---. Early Modern English News Discourse Newspapers, Pamphlets and Scientific News Discourse. Amsterdam; Philadelphia: John Benjamins Pub. Co., 2009. Open WorldCat. Web. 24 May 2015.
Clark, Sandra. The Elizabethan Pamphleteers: Popular Moralistic Pamphlets, 1580-1640. Rutherford, N.J.: Fairleigh Dickinson University Press, 1983. Print.
Dionne, Craig, and Steve Mentz. Rogues and Early Modern English Culture. Ann Arbor: University of Michigan Press, 2004. Open WorldCat. Web. 24 May 2015.
Dolan, Frances E. Dangerous Familiars: Representations of Domestic Crime in England, 1550-1700. Ithaca: Cornell University Press, 1994. Print.
Gilman, Ernest B. Plague Writing in Early Modern England. Chicago: University of Chicago Press, 2009. Open WorldCat. Web. 24 May 2015.
Halasz, Alexandra. The Marketplace of Print Pamphlets and the Public Sphere in Early Modern England. New York, NY, USA: Cambridge University Press, 1997. Open WorldCat. Web. 24 May 2015.
Hibbard, G. R et al. Three Elizabethan Pamphlets. London: Harrap, 1951. Print.
Kinney, Arthur F. Rogues, Vagabonds, & Sturdy Beggars a New Gallery of Tudor and Early Stuart Rogue Literature Exposing the Lives, Times, and Cozening Tricks of the Elizabethan Underworld. Amherst: University of Massachusetts Press, 1990. Open WorldCat. Web. 24 May 2015.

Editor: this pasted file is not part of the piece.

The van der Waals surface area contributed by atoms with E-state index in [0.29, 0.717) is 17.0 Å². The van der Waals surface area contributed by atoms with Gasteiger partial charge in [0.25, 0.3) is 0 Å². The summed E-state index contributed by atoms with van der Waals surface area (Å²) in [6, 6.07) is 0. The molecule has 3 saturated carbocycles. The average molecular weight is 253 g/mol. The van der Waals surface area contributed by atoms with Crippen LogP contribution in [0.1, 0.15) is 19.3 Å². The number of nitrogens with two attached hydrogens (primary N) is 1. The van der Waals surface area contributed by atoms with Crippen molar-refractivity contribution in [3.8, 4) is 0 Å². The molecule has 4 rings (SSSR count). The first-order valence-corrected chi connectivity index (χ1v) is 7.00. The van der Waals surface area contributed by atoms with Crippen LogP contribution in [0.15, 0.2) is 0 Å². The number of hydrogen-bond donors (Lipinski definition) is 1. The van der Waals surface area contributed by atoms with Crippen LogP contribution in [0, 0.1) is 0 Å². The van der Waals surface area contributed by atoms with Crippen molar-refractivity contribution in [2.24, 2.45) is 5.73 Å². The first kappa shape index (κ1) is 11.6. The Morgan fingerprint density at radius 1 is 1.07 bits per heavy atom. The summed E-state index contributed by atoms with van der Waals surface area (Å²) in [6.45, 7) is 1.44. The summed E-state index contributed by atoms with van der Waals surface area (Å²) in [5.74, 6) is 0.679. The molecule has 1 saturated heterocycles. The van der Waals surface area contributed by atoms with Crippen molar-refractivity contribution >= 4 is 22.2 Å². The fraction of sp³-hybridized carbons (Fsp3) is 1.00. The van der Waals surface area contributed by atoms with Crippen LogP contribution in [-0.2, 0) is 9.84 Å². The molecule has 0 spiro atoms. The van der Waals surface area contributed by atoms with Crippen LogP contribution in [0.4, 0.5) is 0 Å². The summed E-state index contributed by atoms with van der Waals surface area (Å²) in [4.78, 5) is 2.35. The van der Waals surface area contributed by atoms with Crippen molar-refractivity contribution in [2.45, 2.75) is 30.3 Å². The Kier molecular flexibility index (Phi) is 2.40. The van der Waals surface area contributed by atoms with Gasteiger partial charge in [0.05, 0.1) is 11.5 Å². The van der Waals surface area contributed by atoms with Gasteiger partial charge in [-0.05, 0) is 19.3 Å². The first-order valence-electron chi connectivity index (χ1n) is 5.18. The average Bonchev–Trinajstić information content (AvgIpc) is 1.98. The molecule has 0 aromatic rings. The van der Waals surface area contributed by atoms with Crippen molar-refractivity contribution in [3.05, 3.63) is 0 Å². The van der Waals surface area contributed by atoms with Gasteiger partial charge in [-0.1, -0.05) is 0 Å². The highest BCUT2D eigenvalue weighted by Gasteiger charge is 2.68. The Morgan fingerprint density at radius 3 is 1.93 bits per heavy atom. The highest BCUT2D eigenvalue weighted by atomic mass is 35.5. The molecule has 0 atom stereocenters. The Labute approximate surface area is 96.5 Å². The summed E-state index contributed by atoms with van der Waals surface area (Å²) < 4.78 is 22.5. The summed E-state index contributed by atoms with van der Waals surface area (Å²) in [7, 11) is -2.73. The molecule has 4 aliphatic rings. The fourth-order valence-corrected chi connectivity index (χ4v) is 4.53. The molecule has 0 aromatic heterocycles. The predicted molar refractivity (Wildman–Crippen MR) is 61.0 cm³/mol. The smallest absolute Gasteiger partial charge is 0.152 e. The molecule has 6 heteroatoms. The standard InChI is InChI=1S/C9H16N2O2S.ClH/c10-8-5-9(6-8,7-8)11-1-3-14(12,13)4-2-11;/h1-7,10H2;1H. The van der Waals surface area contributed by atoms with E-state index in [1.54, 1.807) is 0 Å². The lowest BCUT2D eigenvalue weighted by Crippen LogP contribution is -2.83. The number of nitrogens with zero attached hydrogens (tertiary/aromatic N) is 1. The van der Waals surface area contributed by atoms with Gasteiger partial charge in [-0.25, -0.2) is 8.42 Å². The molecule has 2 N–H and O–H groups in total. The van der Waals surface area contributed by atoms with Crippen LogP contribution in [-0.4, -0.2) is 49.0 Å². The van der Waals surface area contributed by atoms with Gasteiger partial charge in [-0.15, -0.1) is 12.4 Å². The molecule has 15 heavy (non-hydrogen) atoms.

Marshburn, Joseph H, and Alan R Velie. Blood and Knavery; a Collection of English Renaissance Pamphlets and Ballads of Crime and Sin. Rutherford [N.J.: Fairleigh Dickinson University Press, 1973. Print.
“Matthew Hopkins Witchfinder General.” N.p., n.d. Web. 24 May 2015.
McRae, Andrew. Literature, Satire, and the Early Stuart State. Cambridge, U.K.; New York: Cambridge University Press, 2004. Print.
Nevitt, Marcus. Women and the Pamphlet Culture of Revolutionary England, 1640-1660. Aldershot, Hants, England; Burlington, VT: Ashgate, 2006. Print.
“Pendle Witches | Planet Open Knowledge Foundation.” N.p., n.d. Web. 24 May 2015.
Politicus, Mercurius. “England | Mercurius Politicus.” N.p., n.d. Web. 24 May 2015.
Raymond, Joad. Pamphlets and Pamphleteering in Early Modern Britain. Cambridge, UK; New York: Cambridge University Press, 2003. Print.
---. Pamphlets and Pamphleteering in Early Modern Britain. Cambridge, UK; New York: Cambridge University Press, 2003. Print.
Starner, Janet Wright, and Barbara Howard Traister. Anonymity in Early Modern England “What’s in a Name?.” Farnham, Surrey; Burlington, VT: Ashgate, 2011. Open WorldCat. Web. 24 May 2015.
“The Devil Is in the Pamphlets: Witchcraft and Emotion in Seventeenth-Century England | ARC Centre of Excellence for the History of Emotions.” N.p., n.d. Web. 24 May 2015.
“The Pamphlet War between John Taylor and Henry Walker.” Mercurius Politicus. N.p., n.d. Web. 24 May 2015.
Voss, Paul J. Elizabethan News Pamphlets: Shakespeare, Spenser, Marlowe & the Birth of Journalism. Pittsburgh, Pa.: Duquesne University Press, 2001. Print.